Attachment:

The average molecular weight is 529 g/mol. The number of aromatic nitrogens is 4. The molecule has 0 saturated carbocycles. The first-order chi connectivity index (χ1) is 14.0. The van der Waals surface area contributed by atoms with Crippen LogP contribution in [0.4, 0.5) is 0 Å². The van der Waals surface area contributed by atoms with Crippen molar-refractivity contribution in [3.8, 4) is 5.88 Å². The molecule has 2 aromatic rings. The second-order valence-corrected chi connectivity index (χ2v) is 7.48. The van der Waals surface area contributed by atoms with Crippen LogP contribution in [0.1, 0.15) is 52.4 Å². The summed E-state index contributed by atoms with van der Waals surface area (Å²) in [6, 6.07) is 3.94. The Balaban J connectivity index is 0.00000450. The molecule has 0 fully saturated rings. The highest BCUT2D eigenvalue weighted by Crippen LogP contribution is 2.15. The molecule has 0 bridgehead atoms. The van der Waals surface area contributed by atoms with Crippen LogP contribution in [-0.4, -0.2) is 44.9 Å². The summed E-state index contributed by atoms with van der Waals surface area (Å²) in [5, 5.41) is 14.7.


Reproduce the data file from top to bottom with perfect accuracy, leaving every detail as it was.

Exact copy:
The average molecular weight is 529 g/mol. The number of aromatic nitrogens is 4. The molecule has 0 saturated carbocycles. The first-order chi connectivity index (χ1) is 14.0. The van der Waals surface area contributed by atoms with Crippen LogP contribution in [0.4, 0.5) is 0 Å². The van der Waals surface area contributed by atoms with Crippen molar-refractivity contribution in [3.8, 4) is 5.88 Å². The molecule has 2 aromatic rings. The second-order valence-corrected chi connectivity index (χ2v) is 7.48. The van der Waals surface area contributed by atoms with Crippen LogP contribution in [0.1, 0.15) is 52.4 Å². The summed E-state index contributed by atoms with van der Waals surface area (Å²) in [6, 6.07) is 3.94. The Balaban J connectivity index is 0.00000450. The molecule has 0 fully saturated rings. The highest BCUT2D eigenvalue weighted by Crippen LogP contribution is 2.15. The molecule has 0 bridgehead atoms. The van der Waals surface area contributed by atoms with Crippen LogP contribution in [-0.4, -0.2) is 44.9 Å². The summed E-state index contributed by atoms with van der Waals surface area (Å²) in [5, 5.41) is 14.7.